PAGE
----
‘I’m finding it hard to sleep, so I’m now taking sleeping tablets,’ she said.
A mother-of-two has been left with burns to her face, neck and chest after attempting a hack shown recently on Loose Women. Áine Lynch, 35, from Mayobridge, Co Down, Northern Ireland, had been watching Loose Women on 15th April when panellist Frankie Bridge showed off a hack to cook poached eggs in the microwave, but was left burned (pictured in hospital)
Áine, a mother-of-two who works as a client executive for Vodafone was scarred after the egg exploded in her face, she is pictured left after and right before
‘My emotions are really erratic now too, one minute I’m fine the next I’m crying my eyes out. I’m so afraid of being left with permanent scarring on my face.’
Explaining how she got her injury, Aine said: ‘On Saturday morning, my husband Johnny and I both got up and got the kids sorted out with breakfast and I started to make us breakfast at about 10.30am.
‘I’d seen this hack on Loose Women and thought I’d give poached eggs and bacon a go.
‘I filled a mug halfway with water, swirled it, cracked an egg in and put it on for 60 seconds,’
‘The egg came out overdone so I got another mug and did the same, only this time I put it in for 50 seconds.
‘Once it was done, I lifted the mug out of the microwave and within seconds the egg exploded and sprayed the boiling water all over my chest, neck and face.
‘I just started screaming for Johnny to come and I ran into the bathroom and started covering my chest and face in cold water.
‘I soaked two flannels and kept the wounds cool while Johnny ran to our local chemist where Paul, the pharmacist, gave him cream and a burns pad and advised we go to A&E,’ Áine, who has two young children, aged 22 months and 12 weeks added.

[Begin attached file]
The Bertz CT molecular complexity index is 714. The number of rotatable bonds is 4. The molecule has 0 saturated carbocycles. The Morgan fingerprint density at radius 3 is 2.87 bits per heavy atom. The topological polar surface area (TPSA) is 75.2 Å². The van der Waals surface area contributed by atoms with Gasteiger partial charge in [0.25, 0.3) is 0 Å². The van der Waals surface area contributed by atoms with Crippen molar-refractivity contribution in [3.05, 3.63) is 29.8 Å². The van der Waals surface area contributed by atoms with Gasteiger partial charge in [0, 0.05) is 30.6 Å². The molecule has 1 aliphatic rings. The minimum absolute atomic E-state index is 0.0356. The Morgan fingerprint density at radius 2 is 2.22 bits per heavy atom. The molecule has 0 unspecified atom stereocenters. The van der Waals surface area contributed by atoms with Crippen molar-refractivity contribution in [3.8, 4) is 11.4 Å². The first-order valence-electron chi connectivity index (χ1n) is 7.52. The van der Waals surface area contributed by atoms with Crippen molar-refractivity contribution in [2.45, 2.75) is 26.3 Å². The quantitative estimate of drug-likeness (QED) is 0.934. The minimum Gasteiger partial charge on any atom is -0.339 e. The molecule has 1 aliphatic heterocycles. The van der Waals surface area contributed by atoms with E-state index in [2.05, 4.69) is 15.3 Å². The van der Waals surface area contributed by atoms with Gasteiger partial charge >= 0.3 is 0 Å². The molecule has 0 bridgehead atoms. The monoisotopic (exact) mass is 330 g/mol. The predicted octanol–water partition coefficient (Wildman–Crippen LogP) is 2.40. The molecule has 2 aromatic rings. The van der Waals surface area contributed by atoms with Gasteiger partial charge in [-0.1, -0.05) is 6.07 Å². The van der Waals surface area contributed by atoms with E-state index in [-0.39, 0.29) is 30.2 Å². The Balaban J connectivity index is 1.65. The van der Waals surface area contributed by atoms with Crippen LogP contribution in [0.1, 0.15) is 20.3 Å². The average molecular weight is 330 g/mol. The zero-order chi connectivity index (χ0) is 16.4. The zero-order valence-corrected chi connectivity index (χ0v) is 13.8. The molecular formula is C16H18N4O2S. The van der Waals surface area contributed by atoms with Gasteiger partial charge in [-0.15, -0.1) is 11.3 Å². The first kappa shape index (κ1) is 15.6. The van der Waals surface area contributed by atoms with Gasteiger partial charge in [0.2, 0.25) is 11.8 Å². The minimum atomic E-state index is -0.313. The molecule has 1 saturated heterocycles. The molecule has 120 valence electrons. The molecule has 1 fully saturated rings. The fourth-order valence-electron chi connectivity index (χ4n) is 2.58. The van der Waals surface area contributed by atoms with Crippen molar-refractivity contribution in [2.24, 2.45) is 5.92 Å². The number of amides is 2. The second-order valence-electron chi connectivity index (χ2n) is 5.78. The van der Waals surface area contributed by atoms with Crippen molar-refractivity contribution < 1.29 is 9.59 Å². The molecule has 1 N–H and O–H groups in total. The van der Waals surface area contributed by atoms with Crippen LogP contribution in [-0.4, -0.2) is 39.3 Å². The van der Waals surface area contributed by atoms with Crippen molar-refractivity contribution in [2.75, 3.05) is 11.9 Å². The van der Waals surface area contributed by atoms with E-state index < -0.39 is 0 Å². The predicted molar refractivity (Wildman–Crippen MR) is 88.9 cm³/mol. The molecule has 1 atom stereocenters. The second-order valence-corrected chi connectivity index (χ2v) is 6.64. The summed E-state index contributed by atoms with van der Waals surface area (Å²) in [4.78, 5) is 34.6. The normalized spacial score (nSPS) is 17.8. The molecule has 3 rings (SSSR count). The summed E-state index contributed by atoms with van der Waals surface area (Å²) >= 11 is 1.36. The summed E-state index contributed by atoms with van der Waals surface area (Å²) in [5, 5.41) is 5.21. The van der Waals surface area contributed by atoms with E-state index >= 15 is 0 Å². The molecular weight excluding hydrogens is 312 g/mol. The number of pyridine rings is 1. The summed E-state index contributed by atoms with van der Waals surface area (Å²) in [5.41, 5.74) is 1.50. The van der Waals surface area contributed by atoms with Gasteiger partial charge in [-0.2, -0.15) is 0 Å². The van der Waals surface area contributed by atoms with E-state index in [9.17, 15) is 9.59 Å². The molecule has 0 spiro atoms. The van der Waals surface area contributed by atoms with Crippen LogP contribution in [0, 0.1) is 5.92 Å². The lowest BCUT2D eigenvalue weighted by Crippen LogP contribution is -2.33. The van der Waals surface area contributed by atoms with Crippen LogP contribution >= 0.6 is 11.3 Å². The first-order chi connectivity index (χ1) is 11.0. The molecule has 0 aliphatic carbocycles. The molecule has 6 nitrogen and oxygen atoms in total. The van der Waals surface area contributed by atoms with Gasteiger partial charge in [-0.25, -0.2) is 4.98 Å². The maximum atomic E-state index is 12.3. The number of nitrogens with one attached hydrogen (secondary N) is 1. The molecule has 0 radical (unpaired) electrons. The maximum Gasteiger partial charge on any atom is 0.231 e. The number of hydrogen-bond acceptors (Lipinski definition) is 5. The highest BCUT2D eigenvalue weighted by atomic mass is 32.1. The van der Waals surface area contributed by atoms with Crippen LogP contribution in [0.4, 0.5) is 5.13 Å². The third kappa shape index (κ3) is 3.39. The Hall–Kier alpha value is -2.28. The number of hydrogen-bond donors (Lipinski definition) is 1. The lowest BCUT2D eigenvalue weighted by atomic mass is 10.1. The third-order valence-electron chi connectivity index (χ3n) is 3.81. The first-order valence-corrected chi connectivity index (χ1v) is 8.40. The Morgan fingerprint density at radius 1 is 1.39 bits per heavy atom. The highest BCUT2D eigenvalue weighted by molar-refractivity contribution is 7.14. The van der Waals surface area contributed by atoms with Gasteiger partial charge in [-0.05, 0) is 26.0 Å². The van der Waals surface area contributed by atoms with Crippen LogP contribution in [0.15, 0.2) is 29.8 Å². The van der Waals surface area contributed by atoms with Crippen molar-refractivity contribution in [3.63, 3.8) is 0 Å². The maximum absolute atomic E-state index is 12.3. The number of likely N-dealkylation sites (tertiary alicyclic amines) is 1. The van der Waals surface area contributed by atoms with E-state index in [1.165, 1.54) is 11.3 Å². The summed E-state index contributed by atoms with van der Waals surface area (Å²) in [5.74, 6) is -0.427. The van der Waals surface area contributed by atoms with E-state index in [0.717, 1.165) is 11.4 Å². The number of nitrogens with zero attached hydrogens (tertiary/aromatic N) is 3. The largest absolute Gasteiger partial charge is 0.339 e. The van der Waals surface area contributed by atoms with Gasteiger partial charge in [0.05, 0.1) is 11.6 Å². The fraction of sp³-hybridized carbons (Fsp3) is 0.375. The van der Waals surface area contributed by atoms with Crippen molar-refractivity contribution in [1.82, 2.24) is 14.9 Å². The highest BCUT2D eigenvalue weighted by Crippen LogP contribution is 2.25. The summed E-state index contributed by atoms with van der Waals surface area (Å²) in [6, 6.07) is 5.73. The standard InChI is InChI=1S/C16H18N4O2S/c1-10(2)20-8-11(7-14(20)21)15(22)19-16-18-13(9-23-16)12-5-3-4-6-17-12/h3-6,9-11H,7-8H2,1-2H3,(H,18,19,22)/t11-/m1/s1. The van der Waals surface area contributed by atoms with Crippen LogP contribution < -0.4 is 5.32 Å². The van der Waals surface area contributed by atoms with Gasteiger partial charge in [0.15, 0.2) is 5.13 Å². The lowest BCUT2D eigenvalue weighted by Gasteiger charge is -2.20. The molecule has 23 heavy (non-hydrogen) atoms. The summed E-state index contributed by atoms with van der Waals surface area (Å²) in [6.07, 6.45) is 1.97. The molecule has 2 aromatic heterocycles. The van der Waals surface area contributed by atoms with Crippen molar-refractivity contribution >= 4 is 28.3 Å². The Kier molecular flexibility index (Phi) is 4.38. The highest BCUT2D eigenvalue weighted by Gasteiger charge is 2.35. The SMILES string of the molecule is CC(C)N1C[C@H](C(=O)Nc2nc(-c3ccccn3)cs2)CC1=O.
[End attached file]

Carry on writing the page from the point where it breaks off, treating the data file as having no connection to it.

Áine hopes that she can spread awareness and warn others about the dangers of trying hacks like this one.
‘We’re very lucky, but even though it was just a 10-minute drive it felt like hours because the pain was excruciating.
‘I was taken straight in, without Johnny because of Covid restrictions, and the nurses covered me in burns pads and blankets because my body was shivering with the cold caused by shock.
‘All that kept going though my head was thank God I didn’t have one of the kids in my arms, especially my youngest as I’m usually holding her.
‘I was in A&E for five hours and sent home with a bag of pain relief and lotions and dressings.’
Courtney Wood, 19, was left in excruciating pain after an egg exploded in her face
‘Thankfully Johnny’s work is very understanding and have given him the week off to look after the kids because the pain killers are so strong they leave me a bit drowsy, so it’s not safe to be alone with them’.
In 2018, a 55-year-old grandmother was hospitalised and left bandaged ‘like a mummy’ after her poached egg made in the microwave exploded – shooting a jet of scalding steam onto her face.
But as she placed her spoon in the mug the egg ‘blew’ and fired a scalding spray onto her face, neck and chest and the corner of her eye.